Subanesthetic concentrations of volatile anesthetics potently depress upper airway defense mechanisms. In particular, hypoglossal motor control of the tongue that maintains airway patency during inspiration is severely compromised. The overall goal of this proposal is to characterize the actions of volatile anesthetics on specific synaptic mechanisms and neuronal excitability within spontaneously active mammalian inspiratory hypoglossal motoneurons (IHMNs) in vivo. While in vitro studies have identified potential mechanisms for anesthetic-induced depression, this proposal is unique because we focus on functionally identified IHMNs in an intact neuronal network under in vivo conditions, where neurotransmitters are released at physiologically relevant levels. Our overall hypothesis is 1) that the activity of IHMNs is dependent on synaptic inputs mediated by ligand-gated glutamatergic, GABAergic, and glycinergic and G-protein coupled serotonergic and adrenergic receptors, and 2) the effects of volatile anesthetics on neuronal activity are due to depression of excitatory and enhancement of inhibitory synaptic neurotransmission, rather than non-synaptically mediated intrinsic membrane mechanisms such as changes in K+conductance. Recordings of action potentials from IHMNs in conjunction with localized pressure microejection of neurotransmitter agonists and antagonists will be used to examine the relative importance of anesthetic-induced alterations on excitatory and inhibitory neurotransmission and intrinsic neuronal excitability.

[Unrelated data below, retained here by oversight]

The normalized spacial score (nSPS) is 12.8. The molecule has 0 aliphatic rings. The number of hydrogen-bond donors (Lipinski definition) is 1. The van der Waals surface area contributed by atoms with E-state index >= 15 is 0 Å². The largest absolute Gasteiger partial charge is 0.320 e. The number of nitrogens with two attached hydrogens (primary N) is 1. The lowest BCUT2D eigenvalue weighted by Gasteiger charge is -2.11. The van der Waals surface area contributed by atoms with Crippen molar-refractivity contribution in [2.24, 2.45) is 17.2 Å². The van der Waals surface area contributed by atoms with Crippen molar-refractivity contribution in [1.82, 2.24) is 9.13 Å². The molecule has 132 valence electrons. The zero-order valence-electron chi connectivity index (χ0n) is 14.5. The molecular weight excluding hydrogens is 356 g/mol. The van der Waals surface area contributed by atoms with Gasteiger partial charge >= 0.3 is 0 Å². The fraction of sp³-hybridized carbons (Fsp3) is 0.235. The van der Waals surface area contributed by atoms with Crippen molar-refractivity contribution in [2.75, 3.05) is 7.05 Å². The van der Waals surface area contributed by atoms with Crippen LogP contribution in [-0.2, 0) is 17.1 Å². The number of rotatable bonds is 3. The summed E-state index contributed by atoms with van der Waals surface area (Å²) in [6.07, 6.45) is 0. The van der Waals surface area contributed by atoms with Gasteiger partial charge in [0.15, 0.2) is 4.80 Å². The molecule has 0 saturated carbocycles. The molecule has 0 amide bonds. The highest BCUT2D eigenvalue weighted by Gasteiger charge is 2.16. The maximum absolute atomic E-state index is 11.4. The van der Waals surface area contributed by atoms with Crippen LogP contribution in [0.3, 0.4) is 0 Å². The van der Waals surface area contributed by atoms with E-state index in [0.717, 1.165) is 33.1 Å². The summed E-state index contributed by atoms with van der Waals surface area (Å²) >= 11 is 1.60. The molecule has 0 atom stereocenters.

Three specific aims have been developed to test our hypothesis in a decerebrate canine model.
In specific aim 1, we will identify the key contributing neurotransmitters in IHMNs and determine their physiological receptor activity.
In specific aim 2, we will determine the effect of subanesthetic concentrations of volatile anesthetics on overall synaptic transmission of the key neurotransmitter systems in IHMNs.
In specific aim 3, we will determine the effects of volatile anesthetics on the postsynaptic receptor responses for the key contributing neurotransmitters in IHMNs. The insights that will be gained from our proposed studies will contribute to our understanding of the effects of volatile anesthetics on upper airway function in the perioperative period and may suggest rational mechanism-based therapeutic interventions to mitigate these effects in the postoperative setting when patients are at high risk of airway- related morbidity. ? ?
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